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North America’s three bear species — blackbears, grizzly bears and polar bears — don’t typically live in the same place.But in Wapusk National Park, on the west coast of Hudson Bay in northernManitoba, we caught all three bears on camera — for the first time.


My colleagues and I began studying thebears in Wapusk in 2011, after more polar bears than expected began visitingnew field camps in the park. We used remote cameras — a widespread, economicaland non-invasive tool for studying wildlife — to find out why and when thepolar bears were visiting these camps.


But Wapusk also lies along the northernedge of the boreal forest, where black bears are well established. We saw themtoo, but we were surprised that their visits to our most southerly cameras, onthe Owl River, were almost as numerous as those by polar bears.


Grizzly bears visited all three study sitesalong the coast of Wapusk National Park. (Douglas Clark), CC BY-ND


What was new to us were the grizzlies. Itwasn’t just one or two transient bears, but several, and we suspect at leastone of them may be denning there.


What we’ve seen in Wapusk is consistentwith how researchers expect northern carnivore populations to respond toclimate change. The waking life of all bear species is governed by their needto accumulate fat stores for the next hibernation, so this overlap is mostlikely a response to changes in the availability of bear foods. Which foods, however,we don’t yet know.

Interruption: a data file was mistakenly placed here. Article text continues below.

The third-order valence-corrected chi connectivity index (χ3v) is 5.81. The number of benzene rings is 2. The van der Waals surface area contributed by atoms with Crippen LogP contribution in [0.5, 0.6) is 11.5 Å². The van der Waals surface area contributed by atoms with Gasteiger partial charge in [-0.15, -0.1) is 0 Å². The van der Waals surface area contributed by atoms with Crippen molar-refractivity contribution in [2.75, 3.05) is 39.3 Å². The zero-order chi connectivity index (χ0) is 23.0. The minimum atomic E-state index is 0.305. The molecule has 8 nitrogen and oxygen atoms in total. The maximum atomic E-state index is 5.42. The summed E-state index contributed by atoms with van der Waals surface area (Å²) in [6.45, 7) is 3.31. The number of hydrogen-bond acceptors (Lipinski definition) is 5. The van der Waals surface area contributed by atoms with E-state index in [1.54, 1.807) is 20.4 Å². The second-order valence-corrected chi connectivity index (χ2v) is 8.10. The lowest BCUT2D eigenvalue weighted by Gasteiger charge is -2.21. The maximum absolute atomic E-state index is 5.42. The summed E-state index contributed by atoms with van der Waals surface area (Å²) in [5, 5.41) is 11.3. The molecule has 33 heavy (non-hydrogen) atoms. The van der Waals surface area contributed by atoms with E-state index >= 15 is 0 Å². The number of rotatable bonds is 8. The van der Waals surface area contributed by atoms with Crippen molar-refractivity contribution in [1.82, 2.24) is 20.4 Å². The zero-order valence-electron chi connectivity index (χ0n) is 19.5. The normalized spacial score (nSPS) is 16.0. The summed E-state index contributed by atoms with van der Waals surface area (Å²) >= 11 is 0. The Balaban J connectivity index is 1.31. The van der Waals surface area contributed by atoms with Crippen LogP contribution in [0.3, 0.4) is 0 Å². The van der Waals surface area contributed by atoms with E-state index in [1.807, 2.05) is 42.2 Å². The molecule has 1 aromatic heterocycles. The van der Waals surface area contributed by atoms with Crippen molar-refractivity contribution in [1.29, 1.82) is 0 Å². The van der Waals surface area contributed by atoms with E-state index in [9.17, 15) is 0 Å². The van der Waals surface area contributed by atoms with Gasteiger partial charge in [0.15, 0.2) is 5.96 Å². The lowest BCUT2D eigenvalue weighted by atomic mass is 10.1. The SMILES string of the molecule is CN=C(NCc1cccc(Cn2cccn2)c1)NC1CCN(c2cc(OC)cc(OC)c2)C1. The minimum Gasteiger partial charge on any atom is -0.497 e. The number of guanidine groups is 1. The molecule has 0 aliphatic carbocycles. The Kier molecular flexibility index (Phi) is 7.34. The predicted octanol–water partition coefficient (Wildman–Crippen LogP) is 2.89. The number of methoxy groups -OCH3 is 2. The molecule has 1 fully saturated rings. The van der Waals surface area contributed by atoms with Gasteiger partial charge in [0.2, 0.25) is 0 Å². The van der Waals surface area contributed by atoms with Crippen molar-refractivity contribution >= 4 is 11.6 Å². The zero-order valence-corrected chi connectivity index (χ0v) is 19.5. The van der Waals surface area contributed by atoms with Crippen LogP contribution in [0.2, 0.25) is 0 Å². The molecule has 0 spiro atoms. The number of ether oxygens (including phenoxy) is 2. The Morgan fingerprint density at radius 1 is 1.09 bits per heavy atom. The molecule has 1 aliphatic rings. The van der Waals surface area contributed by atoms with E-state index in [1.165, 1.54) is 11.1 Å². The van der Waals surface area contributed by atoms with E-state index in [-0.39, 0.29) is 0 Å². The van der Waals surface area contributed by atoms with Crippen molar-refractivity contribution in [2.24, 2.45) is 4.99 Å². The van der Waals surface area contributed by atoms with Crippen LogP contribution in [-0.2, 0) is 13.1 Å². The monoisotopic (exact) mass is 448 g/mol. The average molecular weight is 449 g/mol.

Three polar bears walk past a camera trapin Wapusk National Park. (Douglas Clark), CC BY-ND


We also don’t know how these speciesinteract with each other, but we predict that grizzlies will benefit most sincethey dominate both other species elsewhere.


Grizzly bears have displaced and eatenblack bears and polar bears in other places, and polar-grizzly hybrids havebeen documented in the Northwest Territories. It’s clear that the potential forhybridization exists in western Hudson Bay too.


Change has become increasingly central inecological theory, and its implications have produced heated debate within theconservation community.


Black bears are well established in theboreal forest of Wapusk National Park.


This matters for the grizzly because itsexpansion into the Arctic has been portrayed as a threat to polar bears. Someargue such a threat should be removed.


In 1998, when I worked in Wapusk, I wastold by a manager to get rid of the first grizzly we saw. (I didn’t.)


Wapusk, however, is a co-managed park thataims to integrate scientific and traditional knowledge with human values. It isequipped for addressing these hard questions. And the question of how tonavigate increasing environmental variability more effectively — whilerecognizing the stakes local people have in these conservation decisions — isthe biggest challenge environmental managers face today.


This particular story of the three bearsisn’t over, and we don’t know how it will end. Consequently, we need to bring aheavy dose of humility to answering the scientific and societal questions thethree bears have handed us.